Maths exams are typically structured with the easiest questions at the beginning and hard questions at the end. The standard advice is to start at the beginning and get as far as you can before going back to check your answers. This assumes that either you can do a problem or you can’t do it and you’ll know soon after starting a problem if you can solve it.
I don’t agree with this assumption. When you examine it closely it’s clearly untrue as all teachers know students who did problems perfectly in class only to go to pieces on a test. However more than being false I think this assumption is very harmful as the idea that either you can do a question or you can’t turns a momentary panic on seeing an unfamiliar question into proof that you can’t do maths. The belief that they can’t do maths destroys students motivation, and becomes a self fulfilling prophecy.
So how can we improve the situation? Explain to students that it may take some time to solve the harder problems. Recommend that they start by looking at a hard problem that looks interesting. If they solve it first time, great. They should give themselves a high five and move onto another hard question. If they don’t solve it first time then after a couple of minutes if they find themselves stuck they should take a break to look at an easier problem. It’s important that students understand that they haven’t failed at the hard problem and they certainly aren’t giving up. They are taking a break to give their subconscious mind a chance to work on the problem. Once they’ve worked on an easier problem they move back to the hard problem.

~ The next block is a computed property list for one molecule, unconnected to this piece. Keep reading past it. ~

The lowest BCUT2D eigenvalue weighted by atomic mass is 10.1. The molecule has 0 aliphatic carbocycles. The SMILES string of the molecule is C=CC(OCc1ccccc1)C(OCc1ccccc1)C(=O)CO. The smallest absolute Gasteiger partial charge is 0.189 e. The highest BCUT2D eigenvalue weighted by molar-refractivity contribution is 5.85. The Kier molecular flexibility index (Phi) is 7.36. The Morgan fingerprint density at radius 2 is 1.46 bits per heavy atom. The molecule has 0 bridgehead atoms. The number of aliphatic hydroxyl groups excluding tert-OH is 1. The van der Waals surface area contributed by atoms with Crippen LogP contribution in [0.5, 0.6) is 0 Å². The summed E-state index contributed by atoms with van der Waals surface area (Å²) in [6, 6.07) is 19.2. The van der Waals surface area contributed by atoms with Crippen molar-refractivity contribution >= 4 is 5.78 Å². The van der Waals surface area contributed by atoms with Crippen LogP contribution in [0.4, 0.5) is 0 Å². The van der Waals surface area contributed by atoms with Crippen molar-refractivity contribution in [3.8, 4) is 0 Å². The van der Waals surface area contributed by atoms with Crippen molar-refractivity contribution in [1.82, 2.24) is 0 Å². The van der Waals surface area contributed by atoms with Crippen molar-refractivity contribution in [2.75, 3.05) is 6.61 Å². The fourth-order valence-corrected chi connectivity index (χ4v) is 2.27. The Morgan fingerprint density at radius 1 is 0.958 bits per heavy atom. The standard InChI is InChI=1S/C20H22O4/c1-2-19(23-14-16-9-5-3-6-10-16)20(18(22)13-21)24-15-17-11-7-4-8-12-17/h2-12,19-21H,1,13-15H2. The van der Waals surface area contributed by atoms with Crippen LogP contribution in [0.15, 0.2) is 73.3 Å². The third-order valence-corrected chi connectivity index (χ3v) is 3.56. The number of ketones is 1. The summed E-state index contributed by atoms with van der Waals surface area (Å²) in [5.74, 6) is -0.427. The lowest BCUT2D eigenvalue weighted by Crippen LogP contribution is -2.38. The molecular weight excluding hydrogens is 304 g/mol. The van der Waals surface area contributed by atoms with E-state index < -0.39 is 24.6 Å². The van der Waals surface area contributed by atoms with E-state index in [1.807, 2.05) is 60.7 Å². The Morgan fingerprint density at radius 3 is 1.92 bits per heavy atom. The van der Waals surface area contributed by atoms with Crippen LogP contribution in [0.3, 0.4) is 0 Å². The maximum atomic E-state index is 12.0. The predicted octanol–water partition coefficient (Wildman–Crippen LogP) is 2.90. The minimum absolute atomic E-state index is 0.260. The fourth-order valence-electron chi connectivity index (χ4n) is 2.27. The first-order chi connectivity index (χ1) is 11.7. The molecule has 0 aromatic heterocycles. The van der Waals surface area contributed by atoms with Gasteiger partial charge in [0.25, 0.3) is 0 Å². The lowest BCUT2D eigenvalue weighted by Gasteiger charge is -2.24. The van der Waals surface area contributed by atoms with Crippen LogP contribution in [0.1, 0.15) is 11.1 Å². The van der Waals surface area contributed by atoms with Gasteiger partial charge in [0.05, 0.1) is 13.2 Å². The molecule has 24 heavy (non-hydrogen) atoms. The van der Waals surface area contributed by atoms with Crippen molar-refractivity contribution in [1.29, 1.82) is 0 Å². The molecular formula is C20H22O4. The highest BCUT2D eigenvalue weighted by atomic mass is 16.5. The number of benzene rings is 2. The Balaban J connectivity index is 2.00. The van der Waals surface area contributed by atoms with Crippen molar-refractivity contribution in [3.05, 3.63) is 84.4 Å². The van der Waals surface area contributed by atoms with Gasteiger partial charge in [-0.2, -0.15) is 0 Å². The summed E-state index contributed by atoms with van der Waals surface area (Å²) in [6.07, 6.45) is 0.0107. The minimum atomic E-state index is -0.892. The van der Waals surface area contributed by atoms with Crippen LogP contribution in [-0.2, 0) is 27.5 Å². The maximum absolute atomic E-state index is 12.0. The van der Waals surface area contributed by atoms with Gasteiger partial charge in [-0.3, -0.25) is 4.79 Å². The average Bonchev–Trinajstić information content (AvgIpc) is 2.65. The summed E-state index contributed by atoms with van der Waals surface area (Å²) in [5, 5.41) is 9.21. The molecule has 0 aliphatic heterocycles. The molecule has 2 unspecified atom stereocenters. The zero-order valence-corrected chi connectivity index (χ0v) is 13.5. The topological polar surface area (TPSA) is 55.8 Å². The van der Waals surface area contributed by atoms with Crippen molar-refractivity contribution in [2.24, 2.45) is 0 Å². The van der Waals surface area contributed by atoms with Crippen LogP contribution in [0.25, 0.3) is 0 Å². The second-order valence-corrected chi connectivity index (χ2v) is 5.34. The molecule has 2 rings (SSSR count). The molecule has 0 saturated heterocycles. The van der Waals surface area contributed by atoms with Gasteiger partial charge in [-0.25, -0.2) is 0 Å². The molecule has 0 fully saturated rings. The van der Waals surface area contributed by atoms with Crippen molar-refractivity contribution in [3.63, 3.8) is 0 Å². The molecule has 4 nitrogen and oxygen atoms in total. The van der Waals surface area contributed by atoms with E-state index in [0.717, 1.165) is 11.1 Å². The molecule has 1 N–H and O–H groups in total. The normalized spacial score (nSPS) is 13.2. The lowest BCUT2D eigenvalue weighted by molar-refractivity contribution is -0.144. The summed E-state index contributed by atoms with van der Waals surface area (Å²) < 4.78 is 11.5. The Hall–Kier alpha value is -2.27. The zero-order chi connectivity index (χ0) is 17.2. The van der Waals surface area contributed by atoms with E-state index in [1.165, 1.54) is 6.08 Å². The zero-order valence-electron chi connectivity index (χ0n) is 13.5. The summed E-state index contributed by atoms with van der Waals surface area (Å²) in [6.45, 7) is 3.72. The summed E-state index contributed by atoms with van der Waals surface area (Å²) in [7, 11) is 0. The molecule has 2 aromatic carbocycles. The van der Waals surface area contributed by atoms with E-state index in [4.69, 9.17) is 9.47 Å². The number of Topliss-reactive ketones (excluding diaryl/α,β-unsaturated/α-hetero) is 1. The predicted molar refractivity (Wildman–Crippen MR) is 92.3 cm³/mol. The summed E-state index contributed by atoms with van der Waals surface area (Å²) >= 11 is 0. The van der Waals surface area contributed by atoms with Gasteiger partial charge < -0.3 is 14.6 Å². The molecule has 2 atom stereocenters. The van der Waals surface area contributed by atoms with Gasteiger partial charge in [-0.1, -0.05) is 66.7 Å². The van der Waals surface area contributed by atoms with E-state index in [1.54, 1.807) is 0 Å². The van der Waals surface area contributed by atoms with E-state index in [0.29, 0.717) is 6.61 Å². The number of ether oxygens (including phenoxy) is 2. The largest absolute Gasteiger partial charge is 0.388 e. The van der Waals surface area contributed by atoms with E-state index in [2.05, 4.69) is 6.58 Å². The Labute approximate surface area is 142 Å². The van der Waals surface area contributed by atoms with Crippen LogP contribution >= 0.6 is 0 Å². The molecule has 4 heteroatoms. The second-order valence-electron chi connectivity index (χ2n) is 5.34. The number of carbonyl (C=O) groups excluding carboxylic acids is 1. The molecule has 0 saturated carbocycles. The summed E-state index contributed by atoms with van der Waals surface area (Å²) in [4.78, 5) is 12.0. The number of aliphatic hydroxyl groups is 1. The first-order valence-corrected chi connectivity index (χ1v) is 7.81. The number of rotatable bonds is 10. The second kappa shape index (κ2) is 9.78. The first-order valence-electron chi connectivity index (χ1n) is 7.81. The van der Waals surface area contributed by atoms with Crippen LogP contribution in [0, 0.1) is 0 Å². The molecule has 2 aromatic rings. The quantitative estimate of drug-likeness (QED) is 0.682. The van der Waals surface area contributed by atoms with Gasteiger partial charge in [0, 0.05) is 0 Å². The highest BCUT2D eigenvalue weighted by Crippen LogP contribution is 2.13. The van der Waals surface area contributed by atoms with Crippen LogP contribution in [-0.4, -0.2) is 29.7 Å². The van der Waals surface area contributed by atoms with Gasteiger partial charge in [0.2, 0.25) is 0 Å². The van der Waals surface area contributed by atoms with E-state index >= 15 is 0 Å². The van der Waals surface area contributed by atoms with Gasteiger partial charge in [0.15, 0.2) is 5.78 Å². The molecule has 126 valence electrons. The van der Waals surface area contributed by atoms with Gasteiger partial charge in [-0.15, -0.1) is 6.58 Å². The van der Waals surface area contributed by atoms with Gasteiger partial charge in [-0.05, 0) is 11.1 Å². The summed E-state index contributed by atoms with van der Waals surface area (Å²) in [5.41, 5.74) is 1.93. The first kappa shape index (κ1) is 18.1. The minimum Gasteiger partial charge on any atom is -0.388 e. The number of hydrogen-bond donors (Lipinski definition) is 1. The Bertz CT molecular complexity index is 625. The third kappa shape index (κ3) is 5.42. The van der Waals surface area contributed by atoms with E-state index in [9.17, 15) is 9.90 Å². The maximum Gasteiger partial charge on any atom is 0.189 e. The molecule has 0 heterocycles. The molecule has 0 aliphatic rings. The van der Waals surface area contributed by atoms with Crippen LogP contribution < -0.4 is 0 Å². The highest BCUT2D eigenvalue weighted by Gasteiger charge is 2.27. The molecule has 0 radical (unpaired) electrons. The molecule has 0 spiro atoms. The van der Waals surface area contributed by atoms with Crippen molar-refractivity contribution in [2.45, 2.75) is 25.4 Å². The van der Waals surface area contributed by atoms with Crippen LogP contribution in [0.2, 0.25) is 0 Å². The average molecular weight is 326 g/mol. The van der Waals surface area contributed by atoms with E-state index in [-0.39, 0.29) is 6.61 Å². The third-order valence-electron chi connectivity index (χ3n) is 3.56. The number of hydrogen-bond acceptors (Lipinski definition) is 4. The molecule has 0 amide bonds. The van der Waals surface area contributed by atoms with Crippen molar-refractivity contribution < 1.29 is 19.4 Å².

It may take several attempts before they solve the hard problem, or they may not finish it during the exam. But by looking at it early they have time for more attempts than if they left it to the end, a better chance of solving the hard questions and a much healthier understanding that hard maths problems take persistence to figure out and an initial feeling of confusion is not a sign that you can’t do a problem.